Essays on the Economics of Telephones and Evolving Technologies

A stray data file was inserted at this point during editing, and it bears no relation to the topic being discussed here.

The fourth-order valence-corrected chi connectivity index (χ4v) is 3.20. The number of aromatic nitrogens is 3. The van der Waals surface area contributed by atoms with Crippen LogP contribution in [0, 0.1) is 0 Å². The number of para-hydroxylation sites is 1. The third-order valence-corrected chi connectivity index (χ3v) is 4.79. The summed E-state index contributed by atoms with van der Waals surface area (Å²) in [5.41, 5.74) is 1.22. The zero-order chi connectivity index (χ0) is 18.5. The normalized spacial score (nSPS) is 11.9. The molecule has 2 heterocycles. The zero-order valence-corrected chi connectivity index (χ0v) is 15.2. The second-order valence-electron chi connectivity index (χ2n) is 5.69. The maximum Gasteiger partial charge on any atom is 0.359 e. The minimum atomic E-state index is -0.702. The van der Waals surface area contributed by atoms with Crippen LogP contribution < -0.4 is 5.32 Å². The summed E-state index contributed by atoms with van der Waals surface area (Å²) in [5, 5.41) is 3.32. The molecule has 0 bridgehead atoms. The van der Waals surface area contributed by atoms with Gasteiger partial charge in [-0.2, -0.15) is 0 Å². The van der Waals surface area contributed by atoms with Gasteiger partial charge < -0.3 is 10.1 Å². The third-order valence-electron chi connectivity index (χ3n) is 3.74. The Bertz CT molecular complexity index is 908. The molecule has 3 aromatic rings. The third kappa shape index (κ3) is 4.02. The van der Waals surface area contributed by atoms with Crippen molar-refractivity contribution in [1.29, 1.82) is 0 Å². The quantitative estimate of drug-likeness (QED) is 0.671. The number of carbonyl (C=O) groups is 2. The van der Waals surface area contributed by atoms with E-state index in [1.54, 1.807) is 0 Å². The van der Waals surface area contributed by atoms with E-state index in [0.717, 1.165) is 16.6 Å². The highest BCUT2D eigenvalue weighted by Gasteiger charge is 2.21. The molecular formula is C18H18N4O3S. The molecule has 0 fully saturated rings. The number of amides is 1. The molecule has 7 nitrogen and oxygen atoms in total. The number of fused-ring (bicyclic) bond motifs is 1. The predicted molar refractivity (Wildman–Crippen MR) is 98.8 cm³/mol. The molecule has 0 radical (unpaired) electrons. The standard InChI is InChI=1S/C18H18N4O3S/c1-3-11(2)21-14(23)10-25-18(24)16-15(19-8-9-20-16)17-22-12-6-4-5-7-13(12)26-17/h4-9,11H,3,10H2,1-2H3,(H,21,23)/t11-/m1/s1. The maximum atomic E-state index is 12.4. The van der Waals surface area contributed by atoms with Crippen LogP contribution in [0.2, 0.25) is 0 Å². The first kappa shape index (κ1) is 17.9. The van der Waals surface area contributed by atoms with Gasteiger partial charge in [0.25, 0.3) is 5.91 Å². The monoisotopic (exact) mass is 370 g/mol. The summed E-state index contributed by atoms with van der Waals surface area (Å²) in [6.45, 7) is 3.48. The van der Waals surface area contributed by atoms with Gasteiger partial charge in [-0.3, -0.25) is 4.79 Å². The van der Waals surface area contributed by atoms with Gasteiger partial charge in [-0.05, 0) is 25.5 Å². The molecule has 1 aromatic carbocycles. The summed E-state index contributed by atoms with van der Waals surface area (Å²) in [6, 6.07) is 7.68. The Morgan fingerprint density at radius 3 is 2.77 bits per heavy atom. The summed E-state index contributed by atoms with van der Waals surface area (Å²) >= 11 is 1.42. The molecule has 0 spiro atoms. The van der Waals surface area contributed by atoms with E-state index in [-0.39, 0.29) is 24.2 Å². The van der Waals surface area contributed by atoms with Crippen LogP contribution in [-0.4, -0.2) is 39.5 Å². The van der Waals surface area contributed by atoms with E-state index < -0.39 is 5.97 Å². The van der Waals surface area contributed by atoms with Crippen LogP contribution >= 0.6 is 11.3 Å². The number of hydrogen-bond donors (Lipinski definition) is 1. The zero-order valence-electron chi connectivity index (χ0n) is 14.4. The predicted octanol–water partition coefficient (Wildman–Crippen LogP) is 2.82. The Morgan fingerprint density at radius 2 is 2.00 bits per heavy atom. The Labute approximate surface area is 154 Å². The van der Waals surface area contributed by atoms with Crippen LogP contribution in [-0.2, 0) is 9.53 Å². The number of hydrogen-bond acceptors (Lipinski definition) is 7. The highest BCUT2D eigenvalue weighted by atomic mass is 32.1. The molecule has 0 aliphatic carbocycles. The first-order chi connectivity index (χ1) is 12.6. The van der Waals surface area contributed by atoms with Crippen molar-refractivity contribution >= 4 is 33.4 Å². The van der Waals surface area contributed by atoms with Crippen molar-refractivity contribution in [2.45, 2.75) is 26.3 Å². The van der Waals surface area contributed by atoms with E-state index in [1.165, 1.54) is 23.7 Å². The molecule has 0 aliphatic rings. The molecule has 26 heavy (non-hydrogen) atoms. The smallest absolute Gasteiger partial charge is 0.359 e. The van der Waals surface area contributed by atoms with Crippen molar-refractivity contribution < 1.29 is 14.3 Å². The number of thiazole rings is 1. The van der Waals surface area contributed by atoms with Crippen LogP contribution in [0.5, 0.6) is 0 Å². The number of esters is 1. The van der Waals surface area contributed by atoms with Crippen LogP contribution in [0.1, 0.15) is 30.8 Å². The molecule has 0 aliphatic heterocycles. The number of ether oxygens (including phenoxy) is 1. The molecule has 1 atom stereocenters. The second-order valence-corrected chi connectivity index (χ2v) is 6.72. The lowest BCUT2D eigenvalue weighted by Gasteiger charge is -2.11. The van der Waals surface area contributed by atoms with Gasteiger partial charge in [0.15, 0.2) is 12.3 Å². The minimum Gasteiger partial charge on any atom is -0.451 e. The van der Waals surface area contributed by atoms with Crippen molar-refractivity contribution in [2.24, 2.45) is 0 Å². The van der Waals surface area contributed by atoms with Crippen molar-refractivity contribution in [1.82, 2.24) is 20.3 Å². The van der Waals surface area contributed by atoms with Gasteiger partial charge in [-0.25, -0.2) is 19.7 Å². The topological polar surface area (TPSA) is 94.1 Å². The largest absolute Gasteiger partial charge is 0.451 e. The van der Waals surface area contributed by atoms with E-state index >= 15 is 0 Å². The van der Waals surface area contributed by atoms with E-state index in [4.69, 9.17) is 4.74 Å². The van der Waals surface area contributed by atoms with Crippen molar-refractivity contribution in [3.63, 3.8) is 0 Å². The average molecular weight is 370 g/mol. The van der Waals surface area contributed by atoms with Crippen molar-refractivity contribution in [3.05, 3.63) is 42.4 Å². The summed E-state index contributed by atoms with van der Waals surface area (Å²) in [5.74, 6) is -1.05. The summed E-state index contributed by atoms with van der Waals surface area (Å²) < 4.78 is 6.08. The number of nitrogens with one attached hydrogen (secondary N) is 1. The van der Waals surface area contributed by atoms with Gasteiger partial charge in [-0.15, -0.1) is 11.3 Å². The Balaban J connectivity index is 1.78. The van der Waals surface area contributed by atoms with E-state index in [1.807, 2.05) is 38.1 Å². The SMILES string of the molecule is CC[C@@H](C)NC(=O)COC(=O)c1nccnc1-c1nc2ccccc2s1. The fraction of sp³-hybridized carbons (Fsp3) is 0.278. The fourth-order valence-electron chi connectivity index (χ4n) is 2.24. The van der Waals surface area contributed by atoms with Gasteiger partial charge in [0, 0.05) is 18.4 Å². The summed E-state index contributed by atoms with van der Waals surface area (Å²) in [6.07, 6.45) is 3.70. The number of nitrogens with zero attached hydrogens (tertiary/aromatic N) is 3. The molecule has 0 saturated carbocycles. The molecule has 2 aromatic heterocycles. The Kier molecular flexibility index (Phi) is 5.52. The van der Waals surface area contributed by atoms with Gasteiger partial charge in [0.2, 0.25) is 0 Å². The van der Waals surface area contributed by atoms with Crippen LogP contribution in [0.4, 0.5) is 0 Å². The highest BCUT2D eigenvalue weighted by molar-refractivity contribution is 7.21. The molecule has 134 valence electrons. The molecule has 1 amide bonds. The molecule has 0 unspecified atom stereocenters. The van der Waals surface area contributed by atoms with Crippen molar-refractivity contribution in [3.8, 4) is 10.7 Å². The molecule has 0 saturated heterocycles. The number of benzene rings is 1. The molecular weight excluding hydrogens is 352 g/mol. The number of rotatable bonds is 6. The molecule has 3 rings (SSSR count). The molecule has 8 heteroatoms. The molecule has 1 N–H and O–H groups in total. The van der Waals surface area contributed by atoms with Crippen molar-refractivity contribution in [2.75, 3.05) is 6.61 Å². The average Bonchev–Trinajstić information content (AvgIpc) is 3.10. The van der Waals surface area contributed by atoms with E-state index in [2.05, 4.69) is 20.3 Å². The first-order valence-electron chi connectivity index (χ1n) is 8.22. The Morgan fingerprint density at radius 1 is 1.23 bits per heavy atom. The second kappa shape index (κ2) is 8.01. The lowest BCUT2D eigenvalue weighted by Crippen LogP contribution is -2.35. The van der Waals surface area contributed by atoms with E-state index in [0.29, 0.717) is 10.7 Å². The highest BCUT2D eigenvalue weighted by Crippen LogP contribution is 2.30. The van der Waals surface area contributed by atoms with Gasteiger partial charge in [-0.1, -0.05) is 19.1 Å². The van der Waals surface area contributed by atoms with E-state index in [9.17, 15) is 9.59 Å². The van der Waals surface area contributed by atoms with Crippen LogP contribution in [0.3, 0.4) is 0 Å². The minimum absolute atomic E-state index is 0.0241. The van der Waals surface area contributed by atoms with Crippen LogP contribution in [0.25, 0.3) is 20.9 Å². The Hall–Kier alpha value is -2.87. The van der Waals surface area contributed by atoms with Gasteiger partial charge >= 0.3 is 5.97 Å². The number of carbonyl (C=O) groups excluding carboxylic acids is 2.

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Telephones have changed dramatically from their introduction to their current form, and done so most significantly since the introduction of cell phones in the 1980s. This has impacted competition in the telephony market. I study this competitive impact of cell phones on the landline market through demand analysis in the first two essays; I turn my attention to the smartphone market in the final essay. In the first essay, I examine the effect of cell phones on telephony demand using the Consumer Expenditure Survey. I develop and estimate a model of household choice using a mixed logit as a function of consumer characteristics, unobserved alternative-specific attributes, and prices. My focus is on the evolution through time. I construct market segments and track adoptions. Evidence suggests that the move to cell phones is driven by young and and large housholds. I develop and apply a decomposition of substitutability and find that substitutability differs through time. Cell phone technologies and consumer culture have changed dramatically since 1983, affecting the level of competition in the regulated telephony market. In the second essay, I develop an empirical strategy to estimate changing demand that addresses changing technologies and preferences. I develop a flexible methodology that allows for likelihood-based estimation of a broad class of latent-dependent-variable models with time-varying parameters. Applying my methodology with a logit model and Bayesian methods, I study the evolution of preferences. Consumers have become more price-sensitive, indicating that improvements to cell phones have provided an increasing competitive constraint on landline pricing. In the third essay, I develop a model of the US smartphone industry; consumers demand products according to a random utility model; firms compete in a dynamic oligopoly model; I incorporate supply-side learning. Firms learn demand through time inspired by recursive least squares adaptive learning. Firms choose whether to release new devices and when to remove devices from the market according to expected future profits. I estimate fixed costs in this market, finding a competitive environment with significant fixed costs. Results show large entry costs and scrap values driven by substantial intellectual property related to technology products.